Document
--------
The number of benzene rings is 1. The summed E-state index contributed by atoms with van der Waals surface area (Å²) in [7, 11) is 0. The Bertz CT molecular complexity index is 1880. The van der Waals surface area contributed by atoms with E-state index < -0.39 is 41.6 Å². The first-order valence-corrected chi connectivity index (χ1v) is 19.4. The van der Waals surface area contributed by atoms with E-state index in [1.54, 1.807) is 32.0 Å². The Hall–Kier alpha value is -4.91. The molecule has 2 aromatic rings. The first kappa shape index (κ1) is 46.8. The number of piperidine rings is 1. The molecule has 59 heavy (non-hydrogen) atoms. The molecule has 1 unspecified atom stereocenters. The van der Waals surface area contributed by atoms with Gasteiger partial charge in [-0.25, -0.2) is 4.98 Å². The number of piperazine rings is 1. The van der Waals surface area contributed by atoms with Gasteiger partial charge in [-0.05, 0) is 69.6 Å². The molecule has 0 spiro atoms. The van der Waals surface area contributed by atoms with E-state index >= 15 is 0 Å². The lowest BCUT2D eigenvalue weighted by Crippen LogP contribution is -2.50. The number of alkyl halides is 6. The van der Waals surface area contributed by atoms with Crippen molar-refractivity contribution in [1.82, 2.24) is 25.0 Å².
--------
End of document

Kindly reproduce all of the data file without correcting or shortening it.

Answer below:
The number of benzene rings is 1. The summed E-state index contributed by atoms with van der Waals surface area (Å²) in [7, 11) is 0. The Bertz CT molecular complexity index is 1880. The van der Waals surface area contributed by atoms with E-state index < -0.39 is 41.6 Å². The first-order valence-corrected chi connectivity index (χ1v) is 19.4. The van der Waals surface area contributed by atoms with E-state index in [1.54, 1.807) is 32.0 Å². The Hall–Kier alpha value is -4.91. The molecule has 2 aromatic rings. The first kappa shape index (κ1) is 46.8. The number of piperidine rings is 1. The molecule has 59 heavy (non-hydrogen) atoms. The molecule has 1 unspecified atom stereocenters. The van der Waals surface area contributed by atoms with Gasteiger partial charge in [-0.25, -0.2) is 4.98 Å². The number of piperazine rings is 1. The van der Waals surface area contributed by atoms with Gasteiger partial charge in [-0.05, 0) is 69.6 Å². The molecule has 0 spiro atoms. The van der Waals surface area contributed by atoms with E-state index >= 15 is 0 Å². The lowest BCUT2D eigenvalue weighted by Crippen LogP contribution is -2.50. The number of alkyl halides is 6. The van der Waals surface area contributed by atoms with Crippen molar-refractivity contribution in [1.82, 2.24) is 25.0 Å².